One of those days where you really want to wake up…lying in bed waiting for the first light to illuminate a dark and cool room. But this room isn’t your average, it’s curved, the bunks are snug, you can’t stand up completely and it calmly rocks and rolls throughout the night. I slowly creep out of bed, hold on to the bunk as my legs adjust to the movement, then make my way onto the deck. The cool grey of first light is yet to be interrupted by the orange hues of daybreak. I sit, listen to the ocean lap, watch the frigates swooping low across the water and marvel at the rich navy that fades into turquoise at the shore.

Most of my days in the Galapagos feel this way. Not too much chatter or traffic in my mind, just the sights sounds and (unfortunately sometimes) smells of this paradise. It’s easy to be like this, for the first time in a long time, everything is taken care of for me, there is schedule of activities, meals are prepared for me and the captain delivers new horizons each night as I sleep. I’m still travelling, but my mind isn’t.

Now I’d like to take a moment here to discuss the difference, in my mind at least, between travelling and holidays. To the untrained eye they may look the same. Both modes involve being away from home. Both will take you to the places of your dreams. But what is the difference! The holidayer (not a word, I know, just roll with it) has a sense of entitlement, they deserve to be here, whereas the traveller feels lucky. The traveller is not going to miss an opportunity, the traveller will get the most out of every day, eating every last scrap of food, taking every one of those 120minutes of snorkelling in the morning to explore and using every bit of the daylight to their best ability. The holidayer in contrast lets moments pass, they sit back sigh and wonder when lunch will be ready, tans and thinks of things at home. They are here, but not here. They walk a trail and look ahead, even though they know whats there, because he just looked a second ago. What they are looking for, what they want, is all around them, but they don’t want that, because it’s all around them. They are still imagining the place they were going to be as external, distant and wonderful as it was when they sat in their cubical at work.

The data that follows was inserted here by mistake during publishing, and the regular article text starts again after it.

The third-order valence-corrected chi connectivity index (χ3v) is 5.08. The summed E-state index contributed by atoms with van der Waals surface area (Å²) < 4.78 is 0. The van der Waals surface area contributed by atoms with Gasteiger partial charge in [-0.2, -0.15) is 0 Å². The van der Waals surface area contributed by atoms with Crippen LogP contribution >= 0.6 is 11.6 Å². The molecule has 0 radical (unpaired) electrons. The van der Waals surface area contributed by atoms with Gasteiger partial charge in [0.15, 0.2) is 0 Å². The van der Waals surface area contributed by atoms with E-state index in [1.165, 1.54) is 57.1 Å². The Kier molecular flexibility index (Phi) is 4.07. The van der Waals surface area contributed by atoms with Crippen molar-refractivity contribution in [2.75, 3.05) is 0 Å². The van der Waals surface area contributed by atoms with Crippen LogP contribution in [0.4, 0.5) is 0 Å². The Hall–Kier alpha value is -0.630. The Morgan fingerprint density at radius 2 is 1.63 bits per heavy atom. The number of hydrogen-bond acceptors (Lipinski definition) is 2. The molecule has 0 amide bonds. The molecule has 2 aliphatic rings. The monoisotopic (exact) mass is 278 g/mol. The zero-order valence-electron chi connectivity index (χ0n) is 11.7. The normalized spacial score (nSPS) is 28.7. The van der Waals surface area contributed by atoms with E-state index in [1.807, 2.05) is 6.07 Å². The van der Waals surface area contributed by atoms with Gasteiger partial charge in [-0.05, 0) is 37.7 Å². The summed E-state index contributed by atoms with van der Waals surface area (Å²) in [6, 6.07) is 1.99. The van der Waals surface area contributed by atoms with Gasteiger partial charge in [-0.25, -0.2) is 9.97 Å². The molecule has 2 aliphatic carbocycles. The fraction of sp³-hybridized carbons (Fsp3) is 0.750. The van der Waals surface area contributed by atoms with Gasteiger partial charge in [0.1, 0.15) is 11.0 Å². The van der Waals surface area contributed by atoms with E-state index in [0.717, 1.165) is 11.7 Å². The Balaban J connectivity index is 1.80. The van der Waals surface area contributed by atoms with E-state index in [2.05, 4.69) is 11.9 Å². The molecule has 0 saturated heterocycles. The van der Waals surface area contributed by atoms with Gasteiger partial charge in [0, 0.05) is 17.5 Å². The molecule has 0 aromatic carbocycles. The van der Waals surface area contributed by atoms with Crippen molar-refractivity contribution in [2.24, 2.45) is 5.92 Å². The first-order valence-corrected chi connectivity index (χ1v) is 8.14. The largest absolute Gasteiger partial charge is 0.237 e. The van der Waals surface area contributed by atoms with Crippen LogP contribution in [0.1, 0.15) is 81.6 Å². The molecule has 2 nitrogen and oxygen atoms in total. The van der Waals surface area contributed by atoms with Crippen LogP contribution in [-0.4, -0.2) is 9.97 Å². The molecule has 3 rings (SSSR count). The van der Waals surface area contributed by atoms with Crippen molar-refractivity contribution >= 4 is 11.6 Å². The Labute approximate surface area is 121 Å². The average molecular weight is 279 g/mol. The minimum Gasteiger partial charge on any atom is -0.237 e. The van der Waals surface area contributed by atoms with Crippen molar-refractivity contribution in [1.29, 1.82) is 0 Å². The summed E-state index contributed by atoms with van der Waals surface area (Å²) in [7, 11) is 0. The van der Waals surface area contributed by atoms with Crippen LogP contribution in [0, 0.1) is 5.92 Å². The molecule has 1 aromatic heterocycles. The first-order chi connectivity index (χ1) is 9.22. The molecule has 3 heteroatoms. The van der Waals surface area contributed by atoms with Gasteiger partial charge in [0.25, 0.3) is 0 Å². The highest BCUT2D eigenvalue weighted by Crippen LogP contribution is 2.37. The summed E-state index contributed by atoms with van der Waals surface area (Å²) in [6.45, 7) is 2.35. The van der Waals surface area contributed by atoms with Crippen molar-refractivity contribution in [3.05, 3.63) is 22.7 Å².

I realised this while on the Encantada, a bright red 45 year old sailing boat which was my home for 5 days, with two Americans on board that we’re on a father-daughter holiday. It’s commonly and boringly said that travel broadens the mind, but a few conditions must be met for that to hold true. Firstly, you need to have a mind. Most people scrape a pass on this one, though we have to set the bar pretty low for this to be so. Secondly, you have to travel with an open mind. Now why I say these two were on holidays, not travelling is because they pass neither of these basic requirements. Their closemindedness was only outshone by their stupidity and obliviousness.

But apart from the human ugliness the Galapagos was pristine. I can’t say what exactly made me fall in love with it. The place maintains its wonder that inspired Darwin’s theory of evolution. However, it goes without saying that it has changed since Darwin’s day. For a long time it was a secluded haven for Pirates, merchants, sailors and fishermen from all over the world. After a long stint of Ecuadorian dictators, the first democratically elected PM laid claim to the islands for Ecuador in the 20’s, uniting the islands that were split between the French and Spanish for a long time. Then came the second world war when the US posted around 8000 troops as a strategic outpost a training facility on Baltra Island (now the airport), they did their usual damage, bombing some of the outer islands for target practice and eating any wildlife they could get their grubby mitts on. Since then however it has been rightly declared a national park and become the centre of the world for research of wildlife diversity and evolution.

As far as my time went there…I’ll let the pictures do the talking.

See Shanes Pictures HERE

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